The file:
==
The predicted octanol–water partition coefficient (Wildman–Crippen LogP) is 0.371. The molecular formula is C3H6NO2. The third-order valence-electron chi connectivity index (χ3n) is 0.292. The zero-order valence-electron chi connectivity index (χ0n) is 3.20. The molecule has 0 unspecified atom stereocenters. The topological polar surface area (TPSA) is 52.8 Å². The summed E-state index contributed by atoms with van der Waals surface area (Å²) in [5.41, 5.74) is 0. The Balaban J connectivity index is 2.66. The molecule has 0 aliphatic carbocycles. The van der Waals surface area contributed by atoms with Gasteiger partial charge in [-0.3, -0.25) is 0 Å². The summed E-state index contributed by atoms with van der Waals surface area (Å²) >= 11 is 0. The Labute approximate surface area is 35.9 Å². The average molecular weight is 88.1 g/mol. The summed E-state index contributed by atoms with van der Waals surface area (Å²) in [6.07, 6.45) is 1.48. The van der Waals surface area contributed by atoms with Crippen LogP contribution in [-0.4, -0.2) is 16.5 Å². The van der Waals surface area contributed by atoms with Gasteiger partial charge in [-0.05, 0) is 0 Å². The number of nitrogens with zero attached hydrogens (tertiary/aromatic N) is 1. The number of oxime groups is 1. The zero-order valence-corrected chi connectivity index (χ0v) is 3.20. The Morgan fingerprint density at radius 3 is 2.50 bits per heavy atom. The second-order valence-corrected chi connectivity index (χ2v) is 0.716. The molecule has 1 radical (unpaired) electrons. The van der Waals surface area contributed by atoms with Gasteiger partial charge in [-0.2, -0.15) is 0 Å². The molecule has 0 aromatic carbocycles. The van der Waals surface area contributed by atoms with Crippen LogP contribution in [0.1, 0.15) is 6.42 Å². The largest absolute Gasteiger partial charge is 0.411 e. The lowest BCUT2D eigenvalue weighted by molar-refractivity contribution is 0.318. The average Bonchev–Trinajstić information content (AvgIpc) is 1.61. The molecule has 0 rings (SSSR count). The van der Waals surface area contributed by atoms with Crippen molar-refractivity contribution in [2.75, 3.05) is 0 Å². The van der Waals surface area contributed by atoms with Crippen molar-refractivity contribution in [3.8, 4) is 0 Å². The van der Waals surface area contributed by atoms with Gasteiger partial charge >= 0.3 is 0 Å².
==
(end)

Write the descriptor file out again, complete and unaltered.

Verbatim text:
The predicted octanol–water partition coefficient (Wildman–Crippen LogP) is 0.371. The molecular formula is C3H6NO2. The third-order valence-electron chi connectivity index (χ3n) is 0.292. The zero-order valence-electron chi connectivity index (χ0n) is 3.20. The molecule has 0 unspecified atom stereocenters. The topological polar surface area (TPSA) is 52.8 Å². The summed E-state index contributed by atoms with van der Waals surface area (Å²) in [5.41, 5.74) is 0. The Balaban J connectivity index is 2.66. The molecule has 0 aliphatic carbocycles. The van der Waals surface area contributed by atoms with Gasteiger partial charge in [-0.3, -0.25) is 0 Å². The summed E-state index contributed by atoms with van der Waals surface area (Å²) >= 11 is 0. The Labute approximate surface area is 35.9 Å². The average molecular weight is 88.1 g/mol. The summed E-state index contributed by atoms with van der Waals surface area (Å²) in [6.07, 6.45) is 1.48. The van der Waals surface area contributed by atoms with Crippen LogP contribution in [-0.4, -0.2) is 16.5 Å². The van der Waals surface area contributed by atoms with Gasteiger partial charge in [-0.05, 0) is 0 Å². The number of nitrogens with zero attached hydrogens (tertiary/aromatic N) is 1. The number of oxime groups is 1. The zero-order valence-corrected chi connectivity index (χ0v) is 3.20. The Morgan fingerprint density at radius 3 is 2.50 bits per heavy atom. The second-order valence-corrected chi connectivity index (χ2v) is 0.716. The molecule has 1 radical (unpaired) electrons. The van der Waals surface area contributed by atoms with Gasteiger partial charge in [-0.2, -0.15) is 0 Å². The molecule has 0 aromatic carbocycles. The van der Waals surface area contributed by atoms with Crippen LogP contribution in [0.1, 0.15) is 6.42 Å². The largest absolute Gasteiger partial charge is 0.411 e. The lowest BCUT2D eigenvalue weighted by molar-refractivity contribution is 0.318. The average Bonchev–Trinajstić information content (AvgIpc) is 1.61. The molecule has 0 rings (SSSR count). The van der Waals surface area contributed by atoms with Crippen molar-refractivity contribution in [2.75, 3.05) is 0 Å². The van der Waals surface area contributed by atoms with Crippen molar-refractivity contribution in [3.8, 4) is 0 Å². The van der Waals surface area contributed by atoms with Gasteiger partial charge >= 0.3 is 0 Å².